Reverence for Mother Nature’s Monkeys
It seems that we have to look toward cultures not our own to find a reverence for Mother Nature that transcends the need to conquer or exploit it. Such a culture exists in Bali.
We go there every year in December, and take a group on the Bali Quest. This is the first year in over a decade that we will not be going, due to the Great Sequester and the travel restrictions still making journeying that far uncertain. Indonesia is on the other side of the globe from Washington D.C. That’s a long way off in the distance!
Looking through my photos from former trips is as close as I will get this year to Bali. I am a bit sad about this. We have gone every year for the past ten years. Yet, once the essence of a place has entered one, it is hard to say if it ever really leaves you. And this is true about all powerfully charged Spiritual places, Bali being one of them—it’s presence permeates your very blood after you “take it in.”
MONKEY FOREST OF UBUD
There is a large Public Park on the edge of Ubud called The Monkey Forest. It is like it’s name, full of wild monkeys. They have become quite tame over the years, and even bold. But they are revered by the Balinese, so there is more than a zoo-like quality of the place. Since there are no cages or roped off areas, the monkeys can often be right in your face, literally, looking for a banana or something flashy you might be carrying in your bag. They can even be quite grabby.
Taking a stroll down Monkey Forest Road in Ubud, just up from the Monkey Forest itself, one gets in touch with this special monkey reverence. The kind I mean is actually a form of worship for the Balinese. Being basically Hindu in their religious beliefs, the mythology of the Ramayana plays out heavily in their art and Life. Hanuman, the Monkey God, is a very prominent hero in that story, which I need not go into in detail. (That is another Art Look.) All along the road are sculptures of monkeys. They are so delightful.
You could say, “Well, a lot of cultures anthropomorphize animals, totems and pets. So what is different about this?”
There is certainly an anthropomorphizing happening here, but can we look deeper at it? Rather than monkeys imitating human qualities, could it be that we are imitating monkey traits? Are these monkey sculptures not a commentary on our common primate tendencies, perhaps even the best of them? Could not the Monkeys of Ubud be showing us something about ourselves?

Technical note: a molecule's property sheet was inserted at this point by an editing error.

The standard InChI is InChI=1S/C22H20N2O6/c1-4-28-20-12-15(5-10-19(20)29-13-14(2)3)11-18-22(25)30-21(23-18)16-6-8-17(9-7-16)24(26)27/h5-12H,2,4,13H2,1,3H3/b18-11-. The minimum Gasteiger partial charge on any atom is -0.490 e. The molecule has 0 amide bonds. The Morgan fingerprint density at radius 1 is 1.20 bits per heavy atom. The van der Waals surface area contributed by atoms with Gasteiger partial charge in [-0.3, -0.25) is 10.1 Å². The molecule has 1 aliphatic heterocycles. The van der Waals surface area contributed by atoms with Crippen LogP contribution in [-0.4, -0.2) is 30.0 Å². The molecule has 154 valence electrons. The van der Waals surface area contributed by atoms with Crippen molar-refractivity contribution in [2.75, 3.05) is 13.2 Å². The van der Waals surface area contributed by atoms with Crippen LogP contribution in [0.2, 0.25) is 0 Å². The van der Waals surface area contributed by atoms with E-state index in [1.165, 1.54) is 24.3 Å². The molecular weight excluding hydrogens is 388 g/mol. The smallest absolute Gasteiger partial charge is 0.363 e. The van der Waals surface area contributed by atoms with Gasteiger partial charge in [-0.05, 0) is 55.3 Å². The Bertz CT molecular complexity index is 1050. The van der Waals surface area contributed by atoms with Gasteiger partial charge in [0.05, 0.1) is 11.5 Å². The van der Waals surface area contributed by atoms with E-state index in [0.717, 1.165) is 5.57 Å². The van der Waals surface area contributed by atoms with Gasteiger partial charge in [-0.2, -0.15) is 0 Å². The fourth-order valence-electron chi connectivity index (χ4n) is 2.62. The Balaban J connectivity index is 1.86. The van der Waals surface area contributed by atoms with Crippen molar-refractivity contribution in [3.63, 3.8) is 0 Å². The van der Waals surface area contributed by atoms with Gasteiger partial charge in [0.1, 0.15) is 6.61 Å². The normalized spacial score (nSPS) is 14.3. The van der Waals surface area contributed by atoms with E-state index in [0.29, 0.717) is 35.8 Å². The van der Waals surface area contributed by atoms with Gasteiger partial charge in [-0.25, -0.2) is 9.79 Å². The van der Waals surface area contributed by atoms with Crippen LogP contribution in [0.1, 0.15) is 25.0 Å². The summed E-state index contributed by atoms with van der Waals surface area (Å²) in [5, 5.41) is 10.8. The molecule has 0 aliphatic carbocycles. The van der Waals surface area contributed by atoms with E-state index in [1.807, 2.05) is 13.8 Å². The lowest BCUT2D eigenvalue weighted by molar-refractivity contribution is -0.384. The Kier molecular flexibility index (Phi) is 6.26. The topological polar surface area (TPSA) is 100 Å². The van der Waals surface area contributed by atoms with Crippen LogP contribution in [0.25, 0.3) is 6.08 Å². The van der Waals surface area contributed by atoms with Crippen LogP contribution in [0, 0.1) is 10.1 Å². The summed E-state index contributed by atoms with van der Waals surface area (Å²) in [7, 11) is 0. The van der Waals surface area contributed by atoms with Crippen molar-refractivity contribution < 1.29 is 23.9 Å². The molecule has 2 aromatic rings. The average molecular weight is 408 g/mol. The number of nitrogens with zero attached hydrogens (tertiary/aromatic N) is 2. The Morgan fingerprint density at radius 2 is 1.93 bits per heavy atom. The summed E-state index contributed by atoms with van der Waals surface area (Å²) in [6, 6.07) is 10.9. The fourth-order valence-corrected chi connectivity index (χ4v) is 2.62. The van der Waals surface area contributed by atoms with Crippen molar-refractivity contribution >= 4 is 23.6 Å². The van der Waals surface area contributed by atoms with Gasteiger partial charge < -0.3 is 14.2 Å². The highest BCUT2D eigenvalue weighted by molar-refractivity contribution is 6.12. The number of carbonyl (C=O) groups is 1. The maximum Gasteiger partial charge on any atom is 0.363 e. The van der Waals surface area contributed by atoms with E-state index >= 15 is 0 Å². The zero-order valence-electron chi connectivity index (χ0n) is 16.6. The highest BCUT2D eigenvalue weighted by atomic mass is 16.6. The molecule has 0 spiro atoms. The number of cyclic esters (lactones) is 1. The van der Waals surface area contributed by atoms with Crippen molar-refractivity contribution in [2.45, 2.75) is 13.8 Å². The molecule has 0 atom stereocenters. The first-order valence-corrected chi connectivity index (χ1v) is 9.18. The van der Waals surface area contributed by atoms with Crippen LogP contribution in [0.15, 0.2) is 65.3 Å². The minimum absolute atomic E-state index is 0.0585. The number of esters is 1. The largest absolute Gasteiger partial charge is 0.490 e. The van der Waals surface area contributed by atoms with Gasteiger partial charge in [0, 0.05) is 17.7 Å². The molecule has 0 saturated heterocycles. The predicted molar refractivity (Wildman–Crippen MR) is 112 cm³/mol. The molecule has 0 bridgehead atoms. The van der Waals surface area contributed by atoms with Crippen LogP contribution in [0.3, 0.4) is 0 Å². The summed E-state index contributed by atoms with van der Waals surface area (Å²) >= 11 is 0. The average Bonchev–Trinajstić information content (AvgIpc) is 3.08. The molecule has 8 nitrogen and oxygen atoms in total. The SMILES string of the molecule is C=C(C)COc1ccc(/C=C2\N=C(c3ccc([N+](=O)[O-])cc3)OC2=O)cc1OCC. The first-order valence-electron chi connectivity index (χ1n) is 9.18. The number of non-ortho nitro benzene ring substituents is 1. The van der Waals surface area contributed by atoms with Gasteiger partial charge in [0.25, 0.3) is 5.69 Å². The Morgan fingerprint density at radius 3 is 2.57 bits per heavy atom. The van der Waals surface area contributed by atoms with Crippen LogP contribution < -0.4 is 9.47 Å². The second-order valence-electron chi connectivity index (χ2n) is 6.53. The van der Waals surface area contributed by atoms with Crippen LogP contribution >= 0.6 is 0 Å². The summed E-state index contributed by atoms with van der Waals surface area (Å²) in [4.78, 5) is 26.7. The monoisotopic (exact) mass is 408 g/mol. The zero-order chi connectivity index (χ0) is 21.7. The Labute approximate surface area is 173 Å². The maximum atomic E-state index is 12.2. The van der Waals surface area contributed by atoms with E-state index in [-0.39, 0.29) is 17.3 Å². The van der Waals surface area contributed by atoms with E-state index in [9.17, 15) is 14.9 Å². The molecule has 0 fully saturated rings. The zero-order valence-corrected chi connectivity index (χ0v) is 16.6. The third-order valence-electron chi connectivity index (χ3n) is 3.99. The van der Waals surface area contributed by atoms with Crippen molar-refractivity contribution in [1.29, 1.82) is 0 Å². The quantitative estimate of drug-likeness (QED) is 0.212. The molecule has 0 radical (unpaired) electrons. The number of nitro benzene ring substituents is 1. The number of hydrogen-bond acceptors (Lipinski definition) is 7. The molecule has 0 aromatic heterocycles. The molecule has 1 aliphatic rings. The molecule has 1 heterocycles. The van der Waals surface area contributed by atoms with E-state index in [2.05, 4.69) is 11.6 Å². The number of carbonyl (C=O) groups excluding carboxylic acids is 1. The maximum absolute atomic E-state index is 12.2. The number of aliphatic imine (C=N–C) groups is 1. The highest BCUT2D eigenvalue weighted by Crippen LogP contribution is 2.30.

Every twenty feet or so on Monkey Forest Road there is another sculpture of some Monkey in action, amidst even the real ones about to steal some goodies from the open bag of an unsuspecting tourist. This fellow is intent on barreling down the road on his Vespa. It is more than just a comic relief of sorts, but a kind of sanctum decorum of the sacred streets. One is forced to consider the cohabitation of humans in the midst of a natural world bigger than ourselves, and also its Divine Motherly benevolence in its absolute care for us.
TRUE MOTORING WITH THE MRS.
I love this particular monkey sculpture I have dubbed True Motoring with the Mrs. It is so indicative of the Balinese. They take a scooter everywhere, most often with a wife or family member in tow, riding behind. The Mrs. is carrying a basket offering of fruit, which is so indicative of Balinese life—they are constantly making offerings to the Gods.
This sculpture itself has received some daily offerings. The marigolds at the base were offered by some reverent Balinese in the morning, most likely to Hanuman.
Nearly all the Monkey Sculptures show some affection. Amongst themselves monkeys are very touchy-feely, often clinging affectionately to one another in a gentle embrace. These sculptures are very accurate to capture their primal bonding nature.
Here is a Mother Monkey nursing. She has a presence. Her little guy is sucking away, quite content. What could be better?
These Monkeys seem to be having some kind of swirling good time. Are they meditating in a Buddha pose? Are they on the beach amidst the waves? It’s a bit mysterious what they are doing. But whatever they are doing, they are totally into it with a passion.
One thing is for sure, Monkeys like to hang out together. They are communal creatures, and very family oriented. They like their villages, groups, and make social bonding a priority. They would probably be very good on social media if given a chance.
I will end on this Balinese painting, typical of the style that depicts an incredible melding of the natural world with the Deified World of a holy connection. Everything creative seems reminiscent of this natural sacredness in Bali. From the walk through the Monkey Forest, to the cavalcade of Monkey Sculptures on Monkey Forest Road, to the depictions of godlike figures intertwined in a dance of divine delight in the colorful Balinese paintings—the purpose of life is to be happy and honor the Divine.
The Monkey is a God, and God is a Monkey. Need we look any farther for a reverence beyond our western disconnection from the sacredness of a natural life? The Balinese have much to teach us, as most indigenous cultures do. Who is more primitive here—the ones who can build a 100 story skyscraper filled with offices galore for thousands of workers divorced from their natural elements, or the ones who can pick marigolds and sculpt monkeys on main street?